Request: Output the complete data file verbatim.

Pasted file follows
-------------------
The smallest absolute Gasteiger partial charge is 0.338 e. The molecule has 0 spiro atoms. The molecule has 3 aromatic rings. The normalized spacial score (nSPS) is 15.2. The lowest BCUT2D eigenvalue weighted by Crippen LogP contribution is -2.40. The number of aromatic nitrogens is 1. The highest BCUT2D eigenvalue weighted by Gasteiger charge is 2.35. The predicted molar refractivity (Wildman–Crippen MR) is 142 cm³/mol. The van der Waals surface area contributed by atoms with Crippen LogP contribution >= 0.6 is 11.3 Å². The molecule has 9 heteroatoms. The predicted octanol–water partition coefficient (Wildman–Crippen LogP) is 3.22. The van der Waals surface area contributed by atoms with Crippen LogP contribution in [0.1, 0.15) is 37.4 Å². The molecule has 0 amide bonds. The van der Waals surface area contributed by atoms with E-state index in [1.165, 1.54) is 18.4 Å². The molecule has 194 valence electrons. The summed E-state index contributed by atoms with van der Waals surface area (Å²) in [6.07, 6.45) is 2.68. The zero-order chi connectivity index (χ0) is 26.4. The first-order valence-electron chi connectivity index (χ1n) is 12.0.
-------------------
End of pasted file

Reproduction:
The smallest absolute Gasteiger partial charge is 0.338 e. The molecule has 0 spiro atoms. The molecule has 3 aromatic rings. The normalized spacial score (nSPS) is 15.2. The lowest BCUT2D eigenvalue weighted by Crippen LogP contribution is -2.40. The number of aromatic nitrogens is 1. The highest BCUT2D eigenvalue weighted by Gasteiger charge is 2.35. The predicted molar refractivity (Wildman–Crippen MR) is 142 cm³/mol. The van der Waals surface area contributed by atoms with Crippen LogP contribution >= 0.6 is 11.3 Å². The molecule has 9 heteroatoms. The predicted octanol–water partition coefficient (Wildman–Crippen LogP) is 3.22. The van der Waals surface area contributed by atoms with Crippen LogP contribution in [0.1, 0.15) is 37.4 Å². The molecule has 0 amide bonds. The van der Waals surface area contributed by atoms with E-state index in [1.165, 1.54) is 18.4 Å². The molecule has 194 valence electrons. The summed E-state index contributed by atoms with van der Waals surface area (Å²) in [6.07, 6.45) is 2.68. The zero-order chi connectivity index (χ0) is 26.4. The first-order valence-electron chi connectivity index (χ1n) is 12.0.